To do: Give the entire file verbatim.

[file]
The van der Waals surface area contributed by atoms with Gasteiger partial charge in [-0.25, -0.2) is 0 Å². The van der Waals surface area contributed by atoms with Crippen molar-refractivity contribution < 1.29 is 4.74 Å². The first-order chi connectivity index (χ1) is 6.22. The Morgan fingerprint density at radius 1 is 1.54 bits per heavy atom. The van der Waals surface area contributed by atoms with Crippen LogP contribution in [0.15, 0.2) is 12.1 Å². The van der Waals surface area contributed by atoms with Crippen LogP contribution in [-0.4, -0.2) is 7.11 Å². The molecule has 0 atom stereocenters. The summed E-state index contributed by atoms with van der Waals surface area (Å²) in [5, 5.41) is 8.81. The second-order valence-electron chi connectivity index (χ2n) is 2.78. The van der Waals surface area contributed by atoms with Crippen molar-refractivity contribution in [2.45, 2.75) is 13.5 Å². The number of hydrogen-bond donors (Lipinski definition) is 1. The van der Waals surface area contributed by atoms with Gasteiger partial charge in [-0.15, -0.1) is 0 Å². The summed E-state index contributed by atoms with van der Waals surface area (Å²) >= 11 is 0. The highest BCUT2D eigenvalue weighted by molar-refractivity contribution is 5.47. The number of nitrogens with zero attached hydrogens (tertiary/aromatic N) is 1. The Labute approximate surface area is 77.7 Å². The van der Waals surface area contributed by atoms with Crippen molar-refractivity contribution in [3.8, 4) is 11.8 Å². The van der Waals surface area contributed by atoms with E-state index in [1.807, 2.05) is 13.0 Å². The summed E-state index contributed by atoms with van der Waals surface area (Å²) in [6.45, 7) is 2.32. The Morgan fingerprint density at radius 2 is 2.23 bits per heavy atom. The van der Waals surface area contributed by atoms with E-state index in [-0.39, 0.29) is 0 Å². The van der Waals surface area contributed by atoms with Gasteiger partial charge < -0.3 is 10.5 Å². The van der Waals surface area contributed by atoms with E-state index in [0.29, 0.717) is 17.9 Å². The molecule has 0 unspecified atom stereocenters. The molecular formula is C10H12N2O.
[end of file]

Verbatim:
The van der Waals surface area contributed by atoms with Gasteiger partial charge in [-0.25, -0.2) is 0 Å². The van der Waals surface area contributed by atoms with Crippen molar-refractivity contribution < 1.29 is 4.74 Å². The first-order chi connectivity index (χ1) is 6.22. The Morgan fingerprint density at radius 1 is 1.54 bits per heavy atom. The van der Waals surface area contributed by atoms with Crippen LogP contribution in [0.15, 0.2) is 12.1 Å². The van der Waals surface area contributed by atoms with Crippen LogP contribution in [-0.4, -0.2) is 7.11 Å². The molecule has 0 atom stereocenters. The summed E-state index contributed by atoms with van der Waals surface area (Å²) in [5, 5.41) is 8.81. The second-order valence-electron chi connectivity index (χ2n) is 2.78. The van der Waals surface area contributed by atoms with Crippen molar-refractivity contribution in [2.45, 2.75) is 13.5 Å². The number of hydrogen-bond donors (Lipinski definition) is 1. The van der Waals surface area contributed by atoms with Gasteiger partial charge in [-0.15, -0.1) is 0 Å². The summed E-state index contributed by atoms with van der Waals surface area (Å²) >= 11 is 0. The highest BCUT2D eigenvalue weighted by molar-refractivity contribution is 5.47. The number of nitrogens with zero attached hydrogens (tertiary/aromatic N) is 1. The Labute approximate surface area is 77.7 Å². The van der Waals surface area contributed by atoms with Crippen molar-refractivity contribution in [3.8, 4) is 11.8 Å². The van der Waals surface area contributed by atoms with E-state index in [1.807, 2.05) is 13.0 Å². The summed E-state index contributed by atoms with van der Waals surface area (Å²) in [6.45, 7) is 2.32. The Morgan fingerprint density at radius 2 is 2.23 bits per heavy atom. The van der Waals surface area contributed by atoms with E-state index in [-0.39, 0.29) is 0 Å². The van der Waals surface area contributed by atoms with Gasteiger partial charge < -0.3 is 10.5 Å². The van der Waals surface area contributed by atoms with E-state index in [0.29, 0.717) is 17.9 Å². The molecule has 0 unspecified atom stereocenters. The molecular formula is C10H12N2O.